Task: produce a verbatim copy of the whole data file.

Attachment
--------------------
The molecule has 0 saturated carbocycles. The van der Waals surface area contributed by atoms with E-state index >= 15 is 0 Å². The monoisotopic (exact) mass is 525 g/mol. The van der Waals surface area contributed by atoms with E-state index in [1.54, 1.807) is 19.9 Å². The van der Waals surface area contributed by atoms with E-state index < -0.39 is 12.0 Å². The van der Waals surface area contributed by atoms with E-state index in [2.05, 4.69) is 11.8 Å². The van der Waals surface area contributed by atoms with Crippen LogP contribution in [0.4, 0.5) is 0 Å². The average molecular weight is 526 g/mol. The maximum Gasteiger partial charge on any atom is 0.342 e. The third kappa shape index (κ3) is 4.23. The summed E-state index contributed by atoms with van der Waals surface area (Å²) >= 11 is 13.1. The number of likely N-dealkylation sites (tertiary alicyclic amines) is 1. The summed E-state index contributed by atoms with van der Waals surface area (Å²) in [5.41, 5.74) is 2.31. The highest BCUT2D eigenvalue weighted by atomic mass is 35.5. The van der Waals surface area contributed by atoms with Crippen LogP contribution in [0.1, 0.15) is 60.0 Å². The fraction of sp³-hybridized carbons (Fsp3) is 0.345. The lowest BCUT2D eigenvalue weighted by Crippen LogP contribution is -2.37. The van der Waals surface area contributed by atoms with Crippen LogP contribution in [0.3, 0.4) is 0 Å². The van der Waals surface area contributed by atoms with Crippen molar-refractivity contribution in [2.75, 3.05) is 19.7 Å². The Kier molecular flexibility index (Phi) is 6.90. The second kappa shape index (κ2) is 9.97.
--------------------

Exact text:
The molecule has 0 saturated carbocycles. The van der Waals surface area contributed by atoms with E-state index >= 15 is 0 Å². The monoisotopic (exact) mass is 525 g/mol. The van der Waals surface area contributed by atoms with E-state index in [1.54, 1.807) is 19.9 Å². The van der Waals surface area contributed by atoms with E-state index < -0.39 is 12.0 Å². The van der Waals surface area contributed by atoms with E-state index in [2.05, 4.69) is 11.8 Å². The van der Waals surface area contributed by atoms with Crippen LogP contribution in [0.4, 0.5) is 0 Å². The average molecular weight is 526 g/mol. The maximum Gasteiger partial charge on any atom is 0.342 e. The third kappa shape index (κ3) is 4.23. The summed E-state index contributed by atoms with van der Waals surface area (Å²) >= 11 is 13.1. The number of likely N-dealkylation sites (tertiary alicyclic amines) is 1. The summed E-state index contributed by atoms with van der Waals surface area (Å²) in [5.41, 5.74) is 2.31. The highest BCUT2D eigenvalue weighted by atomic mass is 35.5. The van der Waals surface area contributed by atoms with Crippen LogP contribution in [0.1, 0.15) is 60.0 Å². The fraction of sp³-hybridized carbons (Fsp3) is 0.345. The lowest BCUT2D eigenvalue weighted by Crippen LogP contribution is -2.37. The van der Waals surface area contributed by atoms with Crippen LogP contribution in [0.3, 0.4) is 0 Å². The van der Waals surface area contributed by atoms with Crippen molar-refractivity contribution in [2.75, 3.05) is 19.7 Å². The Kier molecular flexibility index (Phi) is 6.90. The second kappa shape index (κ2) is 9.97.